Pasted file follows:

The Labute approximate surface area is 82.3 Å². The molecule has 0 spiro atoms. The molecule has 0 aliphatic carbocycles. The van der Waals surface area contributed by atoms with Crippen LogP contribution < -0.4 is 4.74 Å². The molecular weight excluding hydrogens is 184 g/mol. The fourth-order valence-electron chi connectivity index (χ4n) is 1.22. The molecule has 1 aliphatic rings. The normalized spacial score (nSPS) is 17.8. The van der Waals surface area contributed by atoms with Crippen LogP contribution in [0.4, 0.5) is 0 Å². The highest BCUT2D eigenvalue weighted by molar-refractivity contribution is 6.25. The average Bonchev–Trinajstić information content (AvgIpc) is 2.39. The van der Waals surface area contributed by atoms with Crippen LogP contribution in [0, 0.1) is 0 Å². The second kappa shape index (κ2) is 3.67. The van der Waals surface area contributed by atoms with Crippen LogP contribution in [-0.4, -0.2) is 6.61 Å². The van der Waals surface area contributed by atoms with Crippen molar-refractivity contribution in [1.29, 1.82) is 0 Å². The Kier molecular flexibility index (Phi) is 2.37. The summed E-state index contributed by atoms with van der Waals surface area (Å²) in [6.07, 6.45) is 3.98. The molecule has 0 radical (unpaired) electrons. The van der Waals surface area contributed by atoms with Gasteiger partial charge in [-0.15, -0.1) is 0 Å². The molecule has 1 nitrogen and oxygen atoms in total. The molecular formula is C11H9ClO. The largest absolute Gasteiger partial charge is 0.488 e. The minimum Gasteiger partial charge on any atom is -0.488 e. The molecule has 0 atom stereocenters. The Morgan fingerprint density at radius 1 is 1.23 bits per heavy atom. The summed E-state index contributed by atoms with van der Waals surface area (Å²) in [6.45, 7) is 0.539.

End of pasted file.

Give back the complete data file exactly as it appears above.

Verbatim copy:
The Labute approximate surface area is 82.3 Å². The molecule has 0 spiro atoms. The molecule has 0 aliphatic carbocycles. The van der Waals surface area contributed by atoms with Crippen LogP contribution < -0.4 is 4.74 Å². The molecular weight excluding hydrogens is 184 g/mol. The fourth-order valence-electron chi connectivity index (χ4n) is 1.22. The molecule has 1 aliphatic rings. The normalized spacial score (nSPS) is 17.8. The van der Waals surface area contributed by atoms with Crippen LogP contribution in [0.4, 0.5) is 0 Å². The highest BCUT2D eigenvalue weighted by molar-refractivity contribution is 6.25. The average Bonchev–Trinajstić information content (AvgIpc) is 2.39. The van der Waals surface area contributed by atoms with Crippen LogP contribution in [0, 0.1) is 0 Å². The second kappa shape index (κ2) is 3.67. The van der Waals surface area contributed by atoms with Crippen LogP contribution in [-0.4, -0.2) is 6.61 Å². The van der Waals surface area contributed by atoms with Crippen molar-refractivity contribution in [1.29, 1.82) is 0 Å². The Kier molecular flexibility index (Phi) is 2.37. The summed E-state index contributed by atoms with van der Waals surface area (Å²) in [6.07, 6.45) is 3.98. The molecule has 0 radical (unpaired) electrons. The van der Waals surface area contributed by atoms with Gasteiger partial charge in [-0.15, -0.1) is 0 Å². The molecule has 1 nitrogen and oxygen atoms in total. The molecular formula is C11H9ClO. The largest absolute Gasteiger partial charge is 0.488 e. The minimum Gasteiger partial charge on any atom is -0.488 e. The molecule has 0 atom stereocenters. The Morgan fingerprint density at radius 1 is 1.23 bits per heavy atom. The summed E-state index contributed by atoms with van der Waals surface area (Å²) in [6.45, 7) is 0.539.